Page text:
Soaking Seeds (Seed Priming) to Improve Crop Yields

Crop establishment is often poor in the semi-arid tropics. However, good crop stand establishment is essential for the efficient use of water and light, and a uniform stand is a pre-requisite for cropping success. Seeds that germinate quickly produce viable seedlings that are not dependent on rapidly declining moisture in the soil that may occur in rain fed systems. Soaking seeds in water before sowing gives the germinating seeds a head start and speeds up seed establishment with a corresponding increase in survival rates and yields.
This practice explains as well how farmers can improve the nutrient supply to crops at a low-cost and effective way .

Tsetse control: How to use Tsetse traps with an odour dispenser

Tsetse flies (Glossina sp.) infest over 11 million km2 of Africa, and are vectors of Trypanosomosis (or Trypanosomiasis) in both man and domestic livestock. For example, it is estimated that tsetse occur over 7 percent of Zimbabwe and 60 percent of Tanzania and Trypanosomosis has an important negative impact on livestock production in these areas. An odour dispenser is an integral component of tsetse traps. The following technology describes the use of a simple odour dispensers in addition to tsetse traps under practical field conditions.

Tsetse and trypanosomiasis control measures: Restricted application of insecticide to livestock

Since tsetse flies feed mostly on the legs and mostly on the largest animals in the herd, an application of pour-on insecticides or sprays restricted to the legs of cows, bulls and draught animals has been shown to be effective in controlling tsetse. This also results in a significant cost saving to the farmer, of up to 80 to 90%.

Decision making tool: checklist for animal nutrition studies

During a series of DFID Livestock Production Programme (LPP) workshops on smallstock it became apparent there was a need to improve the effectiveness of nutritional studies designed to support the contribution of smallstock to the well-being of resource-poor farmers and communities in developing countries. At the 4th LPP workshop on small stock held in Masaka, Uganda the delegates identified the need to produce a precise and easy-to-use aide memoir, or checklist.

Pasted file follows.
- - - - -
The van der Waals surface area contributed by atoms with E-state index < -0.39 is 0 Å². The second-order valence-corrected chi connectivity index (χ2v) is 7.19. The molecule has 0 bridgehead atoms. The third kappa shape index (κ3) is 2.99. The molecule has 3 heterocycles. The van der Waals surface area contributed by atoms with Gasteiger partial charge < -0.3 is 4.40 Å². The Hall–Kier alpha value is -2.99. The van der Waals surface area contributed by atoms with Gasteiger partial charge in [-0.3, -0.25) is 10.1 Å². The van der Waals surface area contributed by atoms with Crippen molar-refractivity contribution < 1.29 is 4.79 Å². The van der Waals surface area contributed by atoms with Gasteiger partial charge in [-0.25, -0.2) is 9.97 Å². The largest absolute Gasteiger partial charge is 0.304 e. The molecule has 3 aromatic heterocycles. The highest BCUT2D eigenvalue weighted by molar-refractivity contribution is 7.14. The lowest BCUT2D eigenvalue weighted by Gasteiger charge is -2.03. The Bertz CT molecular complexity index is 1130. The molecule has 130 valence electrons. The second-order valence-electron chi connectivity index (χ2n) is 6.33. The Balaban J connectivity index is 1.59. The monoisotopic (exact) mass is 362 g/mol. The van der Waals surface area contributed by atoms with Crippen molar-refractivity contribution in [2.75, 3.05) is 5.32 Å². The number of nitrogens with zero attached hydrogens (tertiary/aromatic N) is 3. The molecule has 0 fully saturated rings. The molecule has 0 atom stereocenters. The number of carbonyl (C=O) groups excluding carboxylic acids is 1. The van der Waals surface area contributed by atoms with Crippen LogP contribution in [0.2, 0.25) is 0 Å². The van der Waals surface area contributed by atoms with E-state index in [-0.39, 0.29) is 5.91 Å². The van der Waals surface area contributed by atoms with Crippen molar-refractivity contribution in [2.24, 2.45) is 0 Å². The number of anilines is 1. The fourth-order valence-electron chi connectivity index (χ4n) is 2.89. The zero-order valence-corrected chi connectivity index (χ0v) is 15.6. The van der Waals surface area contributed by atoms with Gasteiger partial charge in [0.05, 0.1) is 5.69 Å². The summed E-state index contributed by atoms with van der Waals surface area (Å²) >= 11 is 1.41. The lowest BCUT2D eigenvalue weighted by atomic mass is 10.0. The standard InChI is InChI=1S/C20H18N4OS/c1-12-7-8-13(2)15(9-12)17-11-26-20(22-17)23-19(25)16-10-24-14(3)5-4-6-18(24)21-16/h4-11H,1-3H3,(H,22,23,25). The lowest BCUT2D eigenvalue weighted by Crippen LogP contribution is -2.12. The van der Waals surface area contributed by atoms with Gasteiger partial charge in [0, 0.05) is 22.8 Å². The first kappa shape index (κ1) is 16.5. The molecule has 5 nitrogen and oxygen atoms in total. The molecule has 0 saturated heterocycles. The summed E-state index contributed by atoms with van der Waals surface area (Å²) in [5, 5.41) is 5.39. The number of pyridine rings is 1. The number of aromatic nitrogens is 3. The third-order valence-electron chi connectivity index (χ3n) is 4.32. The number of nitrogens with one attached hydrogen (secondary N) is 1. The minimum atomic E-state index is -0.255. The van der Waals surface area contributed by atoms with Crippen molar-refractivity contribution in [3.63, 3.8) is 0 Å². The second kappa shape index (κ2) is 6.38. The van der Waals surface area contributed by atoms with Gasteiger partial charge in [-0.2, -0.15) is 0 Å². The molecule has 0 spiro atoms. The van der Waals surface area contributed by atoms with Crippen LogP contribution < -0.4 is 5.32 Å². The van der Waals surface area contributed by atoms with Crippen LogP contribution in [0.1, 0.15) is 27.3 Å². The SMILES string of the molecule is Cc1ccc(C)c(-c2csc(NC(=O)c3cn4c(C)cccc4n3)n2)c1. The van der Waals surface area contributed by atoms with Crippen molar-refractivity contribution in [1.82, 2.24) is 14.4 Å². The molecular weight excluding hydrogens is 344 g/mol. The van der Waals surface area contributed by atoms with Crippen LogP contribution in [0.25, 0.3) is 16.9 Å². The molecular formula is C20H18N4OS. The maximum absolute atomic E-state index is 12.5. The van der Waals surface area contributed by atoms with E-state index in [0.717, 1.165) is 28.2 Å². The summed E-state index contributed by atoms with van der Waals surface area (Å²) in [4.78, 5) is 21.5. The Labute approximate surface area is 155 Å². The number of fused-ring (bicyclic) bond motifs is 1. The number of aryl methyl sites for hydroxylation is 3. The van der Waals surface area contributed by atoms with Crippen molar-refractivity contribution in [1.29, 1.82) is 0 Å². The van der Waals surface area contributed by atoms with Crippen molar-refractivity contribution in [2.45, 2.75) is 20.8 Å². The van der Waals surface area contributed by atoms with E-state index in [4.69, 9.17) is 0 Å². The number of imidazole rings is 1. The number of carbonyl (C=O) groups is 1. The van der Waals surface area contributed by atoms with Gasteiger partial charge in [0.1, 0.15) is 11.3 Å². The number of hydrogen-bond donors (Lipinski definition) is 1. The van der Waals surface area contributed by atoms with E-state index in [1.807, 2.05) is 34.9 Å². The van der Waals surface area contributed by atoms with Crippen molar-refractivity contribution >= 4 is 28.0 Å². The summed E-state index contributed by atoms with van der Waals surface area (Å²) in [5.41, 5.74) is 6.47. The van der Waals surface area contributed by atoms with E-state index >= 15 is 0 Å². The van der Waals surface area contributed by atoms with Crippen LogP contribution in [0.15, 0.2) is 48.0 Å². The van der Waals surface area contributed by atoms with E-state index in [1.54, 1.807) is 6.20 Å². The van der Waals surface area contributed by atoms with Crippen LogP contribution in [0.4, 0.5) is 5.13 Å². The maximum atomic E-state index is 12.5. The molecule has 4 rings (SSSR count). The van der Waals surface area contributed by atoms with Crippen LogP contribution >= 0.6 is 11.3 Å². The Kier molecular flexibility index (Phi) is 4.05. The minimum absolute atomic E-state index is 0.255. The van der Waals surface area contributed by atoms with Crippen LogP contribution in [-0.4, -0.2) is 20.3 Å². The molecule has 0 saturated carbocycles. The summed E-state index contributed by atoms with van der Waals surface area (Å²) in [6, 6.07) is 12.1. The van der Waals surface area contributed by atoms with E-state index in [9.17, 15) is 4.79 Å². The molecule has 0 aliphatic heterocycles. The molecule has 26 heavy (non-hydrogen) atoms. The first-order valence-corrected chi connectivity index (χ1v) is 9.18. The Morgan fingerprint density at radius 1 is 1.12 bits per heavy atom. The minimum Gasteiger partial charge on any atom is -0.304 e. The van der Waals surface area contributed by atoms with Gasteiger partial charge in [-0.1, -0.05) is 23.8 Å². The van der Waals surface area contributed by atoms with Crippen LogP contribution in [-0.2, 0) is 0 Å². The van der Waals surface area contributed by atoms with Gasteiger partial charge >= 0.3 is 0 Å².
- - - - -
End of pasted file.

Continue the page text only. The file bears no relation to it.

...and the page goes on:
This checklist, 'A decision-making checklist for animal nutrition studies in livestock is intended to help researchers at the planning stage of a nutrition experiment or feeding trial with farm livestock, especially ruminants.

Participatory approaches: Soaking seeds (seed priming) to improve crop yields

Crop establishment is often poor in the semiarid tropics. However, good crop stand establishment is essential for the efficient use of water and light, and a uniform stand is a pre-requisite for cropping success. Seeds that germinate quickly produce viable seedlings that are not dependent on rapidly declining moisture in the soil that may occur in rain fed systems. Soaking seeds in water before sowing gives the germinating seeds a head start and speeds up seed establishment with a corresponding increase in survival rates and yields.

Tsetse control: How to make a plastic cage for tsetse traps

Tsetse flies (Glossina sp.) infest over 11 million sq km of Africa, and are vectors of Trypanosomosis (or Trypanosomiasis) in both man and domestic livestock. For example, it is estimated that tsetse occur over 7 percent of Zimbabwe and 60 percent of Tanzania and Trypanosomosis has an important negative impact on livestock production in these areas. In addition to the use of trypanocidal drugs, control, of Trypanosomosis has been tackled largely by control of the tsetse fly vector and a range of techniques are available, each with advantages and disadvantages. Methods include aerial spraying, sterile insect techniques, insecticide treated cattle, and odour bait traps and targets. Furthermore, it is generally considered that deployment of traps and/or targets that destroy a proportion of the tsetse population will lead to a reduction in the incidence of trypanosomosis. The following technology describes a set of simple step-by-step instructions on how to construct a cage, made from easily available plastic bottles, for use as an Epsilon tsetse trap.

Seed priming to improve stand establishment and yield in maize

Crop establishment is often poor in the semi-arid tropics. However, good crop stand establishment is essential for the efficient use of water and light, and a uniform stand is a pre-requisite for cropping success. Seeds that germinate quickly produce viable seedlings that are not dependent on rapidly declining moisture in the soil that may occur in rain fed systems. Soaking seeds in water before sowing gives the germinating seeds a head start and speeds up seed establishment with a corresponding increase in survival rates and yields.

Seed priming to improve stand establishment and yield in sorghum